Preferred Reporting Items for Systematic Reviews and Meta-analysis flow diagram presenting the systematic review process used in this study.

Figure 2:

Preferred Reporting Items for Systematic Reviews and Meta-analysis flow diagram presenting the systematic review process used in this study.

Summary of Studies Included in This Systematic Review

Table 1:

Summary of Studies Included in This Systematic Review

Demographic Data

A total of 304 patients (304 shoulders) were included in the final analysis (Table 2). The mean age of the patient cohort was 63.5 years (range, 56 to 75.8 years). The mean clinical follow-up was reported in 10 of the 13 studies and calculated as 35.1 months (range, 18.8 to 71.1 months). Patient sex was reported in 12 of the 13 studies; the calculated mean percentage of female patients was 37.1% (range, 20% to 60%). Hand dominance was reported in 6 studies, with a weighted mean of 75.5% involving the dominant side.

Patient Demographics and Follow-up Data

Table 2:

Patient Demographics and Follow-up Data

Range of Motion

Data on FE were available for 236 shoulders (77.6%). The mean preoperative and postoperative FE values were 128.5° (range, 59.6° to 168°) and 153.7° (range, 140° to 163.6°), respectively. This resulted in a statistically significant improvement of 25.2° (range, −14° to 90.8°) (P=.016) (Table 3). Data on ER were available for 243 shoulders (79.9%).The mean preoperative and postoperative ER values were 43.6° (range, 16.3° to 80.5°) and 47.8° (range, 34° to 83.8°), respectively (Table 3). The mean improvement of 4.2° (range, −6.8° to 18.8°) was not statistically significant (P=.094).

Active Range of Motion, Pain Scores, and Patient-Reported Outcome Scores

Table 3:

Active Range of Motion, Pain Scores, and Patient-Reported Outcome Scores

Pain Scores

Data on VAS pain scores were available for 286 shoulders (94.1%). The mean preoperative and postoperative VAS scores were 5.9 (range, 4 to 9) and 2.5 (range, 1.2 to 6), respectively (Table 3). The mean difference of −3.4 (range, −1.2 to −7.7) was statistically significant (P<.001).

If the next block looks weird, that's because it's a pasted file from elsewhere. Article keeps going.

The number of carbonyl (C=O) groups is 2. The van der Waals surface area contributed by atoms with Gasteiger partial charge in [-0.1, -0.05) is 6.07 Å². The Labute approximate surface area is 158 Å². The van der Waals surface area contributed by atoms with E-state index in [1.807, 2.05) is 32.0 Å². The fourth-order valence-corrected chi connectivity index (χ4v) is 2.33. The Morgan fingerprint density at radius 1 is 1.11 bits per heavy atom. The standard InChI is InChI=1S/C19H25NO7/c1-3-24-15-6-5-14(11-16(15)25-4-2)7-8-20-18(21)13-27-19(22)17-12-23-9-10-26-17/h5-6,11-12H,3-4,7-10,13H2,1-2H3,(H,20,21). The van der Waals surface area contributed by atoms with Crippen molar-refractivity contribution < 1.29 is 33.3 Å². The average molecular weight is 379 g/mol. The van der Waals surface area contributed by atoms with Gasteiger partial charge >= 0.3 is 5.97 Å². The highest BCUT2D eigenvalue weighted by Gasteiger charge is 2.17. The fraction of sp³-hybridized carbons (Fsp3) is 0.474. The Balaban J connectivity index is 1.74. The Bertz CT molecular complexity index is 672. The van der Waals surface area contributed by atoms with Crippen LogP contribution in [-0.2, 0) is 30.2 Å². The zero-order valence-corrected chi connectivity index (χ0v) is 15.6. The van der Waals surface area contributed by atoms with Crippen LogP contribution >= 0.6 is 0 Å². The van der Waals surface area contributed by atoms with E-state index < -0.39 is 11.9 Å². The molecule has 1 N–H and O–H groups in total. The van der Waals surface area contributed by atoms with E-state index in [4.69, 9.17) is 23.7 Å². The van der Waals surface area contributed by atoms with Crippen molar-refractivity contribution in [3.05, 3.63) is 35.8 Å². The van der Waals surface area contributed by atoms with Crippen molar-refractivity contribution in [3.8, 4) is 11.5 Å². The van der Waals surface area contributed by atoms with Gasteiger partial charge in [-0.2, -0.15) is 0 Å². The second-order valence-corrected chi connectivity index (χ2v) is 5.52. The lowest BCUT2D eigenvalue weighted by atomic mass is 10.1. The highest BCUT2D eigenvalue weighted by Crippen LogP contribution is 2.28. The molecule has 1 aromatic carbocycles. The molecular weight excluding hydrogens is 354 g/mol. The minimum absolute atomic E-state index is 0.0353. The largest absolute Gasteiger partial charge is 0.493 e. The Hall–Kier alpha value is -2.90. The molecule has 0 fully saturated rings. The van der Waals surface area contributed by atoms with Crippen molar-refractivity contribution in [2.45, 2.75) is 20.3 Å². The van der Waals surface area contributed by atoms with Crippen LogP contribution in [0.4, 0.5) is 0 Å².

Patient-Reported Outcome Scores

Data on ASES scores were available for 184 shoulders (60.5%). The mean preoperative and postoperative ASES scores were 43.3 (range, 34 to 46.6) and 78.2 (range, 66.6 to 85.7), respectively (Table 3). The mean difference of 35 (range, 20 to 43.9) was statistically significant (P<.001). Data on Constant scores were available for 181 shoulders (59.5%). The mean preoperative and postoperative Constant scores were 53.1 (range, 36.3 to 78) and 72.5 (range, 58.2 to 91), respectively (Table 3). The mean difference of 19.3 (range, 15 to 33.6) was statistically significant (P=.001).

Complications

Eight of 13 studies (61.5%) included in the final analysis reported on whether an intraoperative or postoperative complication was encountered, with a complication rate of 22% (ie, 48 of 218 reported cases experienced 1 or more complications or underwent reoperation) (Table 4). Berth et al17 analyzed the integrity of the repair with ultrasound and found structural failure in 11 of 21 repairs (52.4%). One patient underwent reoperation for persistent postoperative pain (excision of hypertrophic bursal tissue and revision acromioplasty). Mori et al18 analyzed the retear rate with magnetic resonance imaging at final follow-up and found a retear in 10 of 24 patients (41.7%). Similarly, Chen et al19 used magnetic resonance imaging for postoperative evaluation of rotator cuff integrity and found a failure of repair in 15 of 37 patients (40.5%). Duralde and Bair20 reported 2 revisions in their cohort of 25 patients (8% revision rate) following a traumatic injury in 1 patient and an acromioclavicular joint cyst in another patient. Cuff et al4 reported a failure rate of 29% (8 of 28 patients), defined as a postoperative ASES score of less than 70 (3 of 28 patients, 10.7%), inability to achieve FE of greater than 90° (2 of 28 patients, 7.1%) postoperatively, or revision to a RSA (3 of 28 patients, 10.7%). Cavalier et al21 reported a complication rate of 3%, with 1 patient with anchor migration and 1 patient with a postoperative infection. Lo and Burkhart15 and Park et al22 reported no major intraoperative complications and did not comment on postoperative complications. Overall, of the 3 studies that evaluated rotator cuff healing/integrity by means of ultrasound or magnetic resonance imaging following PR, 36 of 82 patients (43.9%) were found to have failure of the repair or a failure of tendon healing.17–19 Of the 8 studies that reported on complications and/or reoperations, 6 of 218 patients (2.8%) underwent reoperation.4,17,20 There were no documented cases of shoulder stiffness or neurovascular injury.